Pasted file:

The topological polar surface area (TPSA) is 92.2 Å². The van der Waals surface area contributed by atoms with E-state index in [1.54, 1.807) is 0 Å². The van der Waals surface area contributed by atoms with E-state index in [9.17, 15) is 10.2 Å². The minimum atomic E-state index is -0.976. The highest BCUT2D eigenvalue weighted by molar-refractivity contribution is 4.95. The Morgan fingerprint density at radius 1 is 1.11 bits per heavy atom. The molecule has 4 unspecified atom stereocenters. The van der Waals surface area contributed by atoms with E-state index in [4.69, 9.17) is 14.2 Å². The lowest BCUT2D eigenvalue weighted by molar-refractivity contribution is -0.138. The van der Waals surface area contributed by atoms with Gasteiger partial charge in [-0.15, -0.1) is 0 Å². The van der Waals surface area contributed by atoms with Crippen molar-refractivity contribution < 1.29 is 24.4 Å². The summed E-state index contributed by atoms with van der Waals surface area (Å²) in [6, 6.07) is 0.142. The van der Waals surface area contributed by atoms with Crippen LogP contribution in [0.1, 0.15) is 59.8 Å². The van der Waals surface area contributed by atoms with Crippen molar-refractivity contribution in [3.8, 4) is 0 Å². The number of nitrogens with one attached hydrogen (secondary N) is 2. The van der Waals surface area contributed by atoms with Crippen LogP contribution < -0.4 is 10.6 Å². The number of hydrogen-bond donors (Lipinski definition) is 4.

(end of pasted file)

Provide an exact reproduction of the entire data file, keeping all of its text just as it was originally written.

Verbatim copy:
The topological polar surface area (TPSA) is 92.2 Å². The van der Waals surface area contributed by atoms with E-state index in [1.54, 1.807) is 0 Å². The van der Waals surface area contributed by atoms with E-state index in [9.17, 15) is 10.2 Å². The minimum atomic E-state index is -0.976. The highest BCUT2D eigenvalue weighted by molar-refractivity contribution is 4.95. The Morgan fingerprint density at radius 1 is 1.11 bits per heavy atom. The molecule has 4 unspecified atom stereocenters. The van der Waals surface area contributed by atoms with E-state index in [4.69, 9.17) is 14.2 Å². The lowest BCUT2D eigenvalue weighted by molar-refractivity contribution is -0.138. The van der Waals surface area contributed by atoms with Gasteiger partial charge in [-0.15, -0.1) is 0 Å². The van der Waals surface area contributed by atoms with Crippen molar-refractivity contribution < 1.29 is 24.4 Å². The summed E-state index contributed by atoms with van der Waals surface area (Å²) in [6, 6.07) is 0.142. The van der Waals surface area contributed by atoms with Crippen LogP contribution in [0.1, 0.15) is 59.8 Å². The van der Waals surface area contributed by atoms with Crippen molar-refractivity contribution in [3.8, 4) is 0 Å². The number of nitrogens with one attached hydrogen (secondary N) is 2. The van der Waals surface area contributed by atoms with Crippen LogP contribution < -0.4 is 10.6 Å². The number of hydrogen-bond donors (Lipinski definition) is 4.